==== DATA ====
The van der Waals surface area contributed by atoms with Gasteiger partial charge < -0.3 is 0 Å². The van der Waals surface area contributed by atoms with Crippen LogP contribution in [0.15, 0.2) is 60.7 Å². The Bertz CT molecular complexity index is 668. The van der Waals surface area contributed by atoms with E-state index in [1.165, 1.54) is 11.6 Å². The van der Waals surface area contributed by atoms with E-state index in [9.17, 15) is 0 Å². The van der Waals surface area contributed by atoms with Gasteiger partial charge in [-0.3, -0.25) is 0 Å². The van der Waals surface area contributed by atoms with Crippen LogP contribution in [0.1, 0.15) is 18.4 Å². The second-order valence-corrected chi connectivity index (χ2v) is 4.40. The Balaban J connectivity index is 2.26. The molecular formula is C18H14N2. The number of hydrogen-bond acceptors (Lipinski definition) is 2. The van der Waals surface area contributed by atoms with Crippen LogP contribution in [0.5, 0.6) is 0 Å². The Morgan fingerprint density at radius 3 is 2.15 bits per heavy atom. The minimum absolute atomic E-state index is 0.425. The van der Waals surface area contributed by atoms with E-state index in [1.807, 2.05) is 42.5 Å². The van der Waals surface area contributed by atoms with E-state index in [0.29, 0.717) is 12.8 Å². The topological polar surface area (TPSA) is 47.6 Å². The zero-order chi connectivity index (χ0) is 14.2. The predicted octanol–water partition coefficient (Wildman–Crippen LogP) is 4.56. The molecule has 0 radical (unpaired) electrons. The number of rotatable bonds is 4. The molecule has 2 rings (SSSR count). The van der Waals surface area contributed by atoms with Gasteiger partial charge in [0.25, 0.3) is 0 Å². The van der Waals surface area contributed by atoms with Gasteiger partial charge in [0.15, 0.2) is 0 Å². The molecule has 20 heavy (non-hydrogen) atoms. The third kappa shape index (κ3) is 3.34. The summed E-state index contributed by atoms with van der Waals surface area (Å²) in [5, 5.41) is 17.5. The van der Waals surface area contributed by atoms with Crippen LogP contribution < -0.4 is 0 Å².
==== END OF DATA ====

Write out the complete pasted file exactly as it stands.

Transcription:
The van der Waals surface area contributed by atoms with Gasteiger partial charge < -0.3 is 0 Å². The van der Waals surface area contributed by atoms with Crippen LogP contribution in [0.15, 0.2) is 60.7 Å². The Bertz CT molecular complexity index is 668. The van der Waals surface area contributed by atoms with E-state index in [1.165, 1.54) is 11.6 Å². The van der Waals surface area contributed by atoms with E-state index in [9.17, 15) is 0 Å². The van der Waals surface area contributed by atoms with Gasteiger partial charge in [-0.3, -0.25) is 0 Å². The van der Waals surface area contributed by atoms with Crippen LogP contribution in [0.1, 0.15) is 18.4 Å². The second-order valence-corrected chi connectivity index (χ2v) is 4.40. The Balaban J connectivity index is 2.26. The molecular formula is C18H14N2. The number of hydrogen-bond acceptors (Lipinski definition) is 2. The van der Waals surface area contributed by atoms with Crippen LogP contribution in [0.5, 0.6) is 0 Å². The Morgan fingerprint density at radius 3 is 2.15 bits per heavy atom. The minimum absolute atomic E-state index is 0.425. The van der Waals surface area contributed by atoms with E-state index in [1.807, 2.05) is 42.5 Å². The van der Waals surface area contributed by atoms with E-state index in [0.29, 0.717) is 12.8 Å². The topological polar surface area (TPSA) is 47.6 Å². The zero-order chi connectivity index (χ0) is 14.2. The predicted octanol–water partition coefficient (Wildman–Crippen LogP) is 4.56. The molecule has 0 radical (unpaired) electrons. The number of rotatable bonds is 4. The molecule has 2 rings (SSSR count). The van der Waals surface area contributed by atoms with Gasteiger partial charge in [0.25, 0.3) is 0 Å². The van der Waals surface area contributed by atoms with Gasteiger partial charge in [0.15, 0.2) is 0 Å². The molecule has 20 heavy (non-hydrogen) atoms. The third kappa shape index (κ3) is 3.34. The summed E-state index contributed by atoms with van der Waals surface area (Å²) in [5, 5.41) is 17.5. The van der Waals surface area contributed by atoms with Crippen LogP contribution < -0.4 is 0 Å².